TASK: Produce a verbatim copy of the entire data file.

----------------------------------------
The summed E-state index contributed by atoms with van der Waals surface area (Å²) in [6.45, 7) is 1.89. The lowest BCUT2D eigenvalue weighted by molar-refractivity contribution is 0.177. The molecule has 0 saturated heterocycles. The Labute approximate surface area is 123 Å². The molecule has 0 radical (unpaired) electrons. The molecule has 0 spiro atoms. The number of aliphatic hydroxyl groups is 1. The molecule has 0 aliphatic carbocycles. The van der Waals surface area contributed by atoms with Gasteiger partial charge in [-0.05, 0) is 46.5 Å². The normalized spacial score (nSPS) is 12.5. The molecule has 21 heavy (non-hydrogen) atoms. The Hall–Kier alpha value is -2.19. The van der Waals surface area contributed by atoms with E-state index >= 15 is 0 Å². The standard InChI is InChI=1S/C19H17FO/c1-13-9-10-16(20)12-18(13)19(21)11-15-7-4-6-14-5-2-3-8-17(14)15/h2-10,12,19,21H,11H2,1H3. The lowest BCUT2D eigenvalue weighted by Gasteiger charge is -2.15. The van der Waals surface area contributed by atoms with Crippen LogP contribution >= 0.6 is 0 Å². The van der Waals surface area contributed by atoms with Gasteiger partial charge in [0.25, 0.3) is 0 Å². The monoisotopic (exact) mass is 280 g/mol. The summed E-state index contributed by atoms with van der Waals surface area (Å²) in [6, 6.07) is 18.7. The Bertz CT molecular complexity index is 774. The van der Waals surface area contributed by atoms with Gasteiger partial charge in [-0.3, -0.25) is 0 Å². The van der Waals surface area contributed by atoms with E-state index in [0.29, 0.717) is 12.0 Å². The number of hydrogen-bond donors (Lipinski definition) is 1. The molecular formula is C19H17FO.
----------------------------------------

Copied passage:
The summed E-state index contributed by atoms with van der Waals surface area (Å²) in [6.45, 7) is 1.89. The lowest BCUT2D eigenvalue weighted by molar-refractivity contribution is 0.177. The molecule has 0 saturated heterocycles. The Labute approximate surface area is 123 Å². The molecule has 0 radical (unpaired) electrons. The molecule has 0 spiro atoms. The number of aliphatic hydroxyl groups is 1. The molecule has 0 aliphatic carbocycles. The van der Waals surface area contributed by atoms with Gasteiger partial charge in [-0.05, 0) is 46.5 Å². The normalized spacial score (nSPS) is 12.5. The molecule has 21 heavy (non-hydrogen) atoms. The Hall–Kier alpha value is -2.19. The van der Waals surface area contributed by atoms with E-state index >= 15 is 0 Å². The standard InChI is InChI=1S/C19H17FO/c1-13-9-10-16(20)12-18(13)19(21)11-15-7-4-6-14-5-2-3-8-17(14)15/h2-10,12,19,21H,11H2,1H3. The lowest BCUT2D eigenvalue weighted by Gasteiger charge is -2.15. The van der Waals surface area contributed by atoms with Crippen LogP contribution >= 0.6 is 0 Å². The van der Waals surface area contributed by atoms with Gasteiger partial charge in [0.25, 0.3) is 0 Å². The monoisotopic (exact) mass is 280 g/mol. The summed E-state index contributed by atoms with van der Waals surface area (Å²) in [6, 6.07) is 18.7. The Bertz CT molecular complexity index is 774. The van der Waals surface area contributed by atoms with Gasteiger partial charge in [-0.3, -0.25) is 0 Å². The van der Waals surface area contributed by atoms with E-state index in [0.29, 0.717) is 12.0 Å². The number of hydrogen-bond donors (Lipinski definition) is 1. The molecular formula is C19H17FO.